Flanked by Foreign Secretary Vijay Keshav Gokhale and MEA’s official spokesperson Raveesh Kumar, the External Affairs Minister said Article 370 is an “internal issue”, while the real issue on hand is Pakistan-sponsored terrorism. “Show me anywhere in the world where a country openly uses terrorism as part of their foreign policy.”
Defending the J&K move, Jaishankar said: “It (Article 370) was a temporary provision which is not often used in the analysis of events… The provision had actually become dysfunctional. It was being arbitraged by some narrow set of people for their own gains. By doing so, they were impeding development and feeding a sense of separatism. The separatism was being utilised by Pakistan to carry out cross-border terrorism.”
“So, here was an incoming government which could either do something that was done for the last several decades but was unsuccessful, or do something differently. We tried to do something differently,” he said.
Stressing that the international community understands India’s reasons for abrogating Article 370, he said the country’s position on Kashmir has been clear since 1972 and it is not going to change.
“Beyond a point, don’t worry too much about what people will say on Kashmir. There is complete predictability about my position… At the end of the day, it is my issue. On my issue, my position has prevailed and will prevail.”
Responding to statements of US Congress members on Kashmir, he said: “I would ask them: you have confronted terrorism, what was your response? You have confronted separatism, what was your response? Would you be impassive if affirmative action was not implemented?… What would you do if the laws of your country don’t apply to all parts of the country? Ask yourself the same questions and if after all that you have a point of view, I will be happy to talk to you.”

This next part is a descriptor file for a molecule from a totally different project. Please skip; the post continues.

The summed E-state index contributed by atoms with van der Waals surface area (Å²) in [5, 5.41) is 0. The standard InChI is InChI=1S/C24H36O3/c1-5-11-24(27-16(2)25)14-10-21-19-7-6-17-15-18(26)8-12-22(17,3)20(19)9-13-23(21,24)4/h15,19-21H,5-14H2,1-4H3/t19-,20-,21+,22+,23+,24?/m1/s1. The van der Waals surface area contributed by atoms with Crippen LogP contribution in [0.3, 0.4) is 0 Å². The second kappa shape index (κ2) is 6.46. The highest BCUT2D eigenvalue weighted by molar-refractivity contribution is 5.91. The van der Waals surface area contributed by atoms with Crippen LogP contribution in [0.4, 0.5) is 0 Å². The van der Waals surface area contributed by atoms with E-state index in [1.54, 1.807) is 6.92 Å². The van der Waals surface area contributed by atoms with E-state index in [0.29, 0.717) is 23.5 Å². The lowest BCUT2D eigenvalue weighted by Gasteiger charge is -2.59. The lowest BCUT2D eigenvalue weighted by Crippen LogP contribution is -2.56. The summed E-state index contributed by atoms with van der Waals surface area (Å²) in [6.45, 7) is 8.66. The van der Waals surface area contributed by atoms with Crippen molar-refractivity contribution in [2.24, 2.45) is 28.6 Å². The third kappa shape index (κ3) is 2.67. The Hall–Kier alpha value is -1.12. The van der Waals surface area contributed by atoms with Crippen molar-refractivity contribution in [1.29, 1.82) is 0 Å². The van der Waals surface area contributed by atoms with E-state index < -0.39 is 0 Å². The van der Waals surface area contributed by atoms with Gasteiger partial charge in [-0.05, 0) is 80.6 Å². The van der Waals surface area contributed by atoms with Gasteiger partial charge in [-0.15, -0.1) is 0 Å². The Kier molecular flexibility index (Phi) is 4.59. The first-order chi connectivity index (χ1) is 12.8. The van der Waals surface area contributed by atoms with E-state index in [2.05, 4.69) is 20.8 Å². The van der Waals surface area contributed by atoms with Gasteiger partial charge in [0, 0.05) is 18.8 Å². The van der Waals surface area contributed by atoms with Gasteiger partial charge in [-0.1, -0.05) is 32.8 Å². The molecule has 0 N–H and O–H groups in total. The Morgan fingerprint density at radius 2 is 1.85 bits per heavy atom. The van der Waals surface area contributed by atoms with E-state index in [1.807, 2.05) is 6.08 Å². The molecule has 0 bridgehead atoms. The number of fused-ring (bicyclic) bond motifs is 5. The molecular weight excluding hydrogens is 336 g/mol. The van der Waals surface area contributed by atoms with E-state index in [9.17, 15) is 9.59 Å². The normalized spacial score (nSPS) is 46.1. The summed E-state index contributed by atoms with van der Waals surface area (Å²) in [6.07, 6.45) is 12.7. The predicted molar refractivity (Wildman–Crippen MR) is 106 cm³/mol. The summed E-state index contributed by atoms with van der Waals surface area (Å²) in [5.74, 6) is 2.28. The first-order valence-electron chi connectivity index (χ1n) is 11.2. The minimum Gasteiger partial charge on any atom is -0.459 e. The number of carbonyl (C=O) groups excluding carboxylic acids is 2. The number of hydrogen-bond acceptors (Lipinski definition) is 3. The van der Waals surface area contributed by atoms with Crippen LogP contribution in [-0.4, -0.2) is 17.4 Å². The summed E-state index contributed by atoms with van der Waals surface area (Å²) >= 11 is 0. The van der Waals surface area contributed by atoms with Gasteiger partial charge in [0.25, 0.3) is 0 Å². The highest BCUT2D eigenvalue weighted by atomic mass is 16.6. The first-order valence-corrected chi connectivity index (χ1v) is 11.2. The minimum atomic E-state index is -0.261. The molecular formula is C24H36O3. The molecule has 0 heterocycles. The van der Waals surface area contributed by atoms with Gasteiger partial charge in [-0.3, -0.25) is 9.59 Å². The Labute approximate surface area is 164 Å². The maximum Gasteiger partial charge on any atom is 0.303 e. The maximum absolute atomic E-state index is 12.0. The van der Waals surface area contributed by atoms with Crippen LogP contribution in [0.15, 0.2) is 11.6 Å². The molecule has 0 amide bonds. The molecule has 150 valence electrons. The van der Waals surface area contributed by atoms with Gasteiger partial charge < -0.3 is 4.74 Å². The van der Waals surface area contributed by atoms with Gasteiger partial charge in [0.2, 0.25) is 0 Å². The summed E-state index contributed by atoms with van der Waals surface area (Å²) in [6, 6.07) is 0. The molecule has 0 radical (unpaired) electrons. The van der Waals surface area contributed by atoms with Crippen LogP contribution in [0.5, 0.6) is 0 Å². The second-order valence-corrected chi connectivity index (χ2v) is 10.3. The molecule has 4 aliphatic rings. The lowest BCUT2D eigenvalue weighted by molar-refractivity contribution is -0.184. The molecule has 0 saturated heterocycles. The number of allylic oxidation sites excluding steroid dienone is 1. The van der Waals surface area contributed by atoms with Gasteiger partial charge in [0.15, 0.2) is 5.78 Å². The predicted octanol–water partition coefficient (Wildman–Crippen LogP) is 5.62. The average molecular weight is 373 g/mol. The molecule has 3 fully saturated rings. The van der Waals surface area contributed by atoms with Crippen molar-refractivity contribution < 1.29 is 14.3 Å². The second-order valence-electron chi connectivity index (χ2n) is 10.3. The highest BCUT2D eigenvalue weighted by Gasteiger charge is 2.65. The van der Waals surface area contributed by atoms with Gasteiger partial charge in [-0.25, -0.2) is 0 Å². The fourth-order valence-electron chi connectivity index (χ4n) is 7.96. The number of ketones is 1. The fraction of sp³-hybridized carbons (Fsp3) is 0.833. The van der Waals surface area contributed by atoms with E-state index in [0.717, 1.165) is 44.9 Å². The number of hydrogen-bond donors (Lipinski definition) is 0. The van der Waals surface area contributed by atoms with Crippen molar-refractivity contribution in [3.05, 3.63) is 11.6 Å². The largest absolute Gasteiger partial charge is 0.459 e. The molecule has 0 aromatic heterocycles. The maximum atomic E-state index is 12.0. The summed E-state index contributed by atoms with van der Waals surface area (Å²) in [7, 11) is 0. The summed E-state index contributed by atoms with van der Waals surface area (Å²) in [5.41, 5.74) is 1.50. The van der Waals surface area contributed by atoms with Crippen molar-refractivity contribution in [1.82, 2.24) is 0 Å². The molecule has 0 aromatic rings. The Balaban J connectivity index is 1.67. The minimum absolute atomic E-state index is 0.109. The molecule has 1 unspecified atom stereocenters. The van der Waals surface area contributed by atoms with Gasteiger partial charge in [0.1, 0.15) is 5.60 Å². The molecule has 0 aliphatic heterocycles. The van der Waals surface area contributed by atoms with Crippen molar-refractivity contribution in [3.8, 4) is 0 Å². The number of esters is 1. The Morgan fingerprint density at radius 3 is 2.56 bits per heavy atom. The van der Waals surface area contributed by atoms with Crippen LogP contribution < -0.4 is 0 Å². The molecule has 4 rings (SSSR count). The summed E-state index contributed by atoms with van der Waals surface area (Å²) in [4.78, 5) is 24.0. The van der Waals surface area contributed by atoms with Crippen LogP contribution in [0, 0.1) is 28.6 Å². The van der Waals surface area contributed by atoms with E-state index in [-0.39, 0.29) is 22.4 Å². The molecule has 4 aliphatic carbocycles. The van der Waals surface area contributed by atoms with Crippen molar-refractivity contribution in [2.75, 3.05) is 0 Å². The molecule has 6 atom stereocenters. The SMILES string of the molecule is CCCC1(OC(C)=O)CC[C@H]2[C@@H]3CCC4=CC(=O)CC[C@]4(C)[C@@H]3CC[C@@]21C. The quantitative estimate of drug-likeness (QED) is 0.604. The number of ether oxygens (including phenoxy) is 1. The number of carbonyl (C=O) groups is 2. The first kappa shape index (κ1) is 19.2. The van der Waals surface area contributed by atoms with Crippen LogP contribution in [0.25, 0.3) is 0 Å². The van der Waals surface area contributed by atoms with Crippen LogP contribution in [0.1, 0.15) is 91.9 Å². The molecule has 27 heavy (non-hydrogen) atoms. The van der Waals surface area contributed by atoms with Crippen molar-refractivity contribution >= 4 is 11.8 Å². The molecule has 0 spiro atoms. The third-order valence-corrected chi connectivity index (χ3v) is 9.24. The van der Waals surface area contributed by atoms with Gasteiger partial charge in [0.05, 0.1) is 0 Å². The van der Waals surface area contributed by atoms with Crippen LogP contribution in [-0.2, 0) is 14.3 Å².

Quoting Prime Minister Modi, Jaishankar said that Pakistan has developed a reputation for “international terrorism” and India has a reputation for information technology — both acronymed IT.
He said “not just Pakistan” but “the whole world” will be watching US President Donald Trump share the stage with the Prime Minister at an Indian diaspora event in Houston, which reflects the state of India-US relationship.
Asked about the significance of Trump at the Houston event and the message to Pakistan, Jaishankar said “it is not just Pakistan, the whole world will be watching the Houston event and take lessons about what Indian-Americans have achieved… I think there are multiple messages there. Obviously, it is for Pakistanis to read what they read into it, and I would say the same applies to other people in the world as well.”
On a possible meeting between Modi and Khan on the sidelines of the UNGA, he said, “just look at the climate” and pointed to the constraints of having a dialogue. There was, however, no categorical no to the question.
On a likely meeting with Pakistan’s Foreign Minister Shah Mahmood Qureshi on the sidelines of the SAARC Foreign Ministers meeting in New York, Jaishankar said they were together at the Commonwealth Foreign Ministers meeting at the same place in the past. SAARC, he said, is about regional cooperation. “SAARC needs trade, needs connectivity, and doesn’t need terrorism. Which country is promoting SAARC, and which is country is impeding SAARC is known,” he said.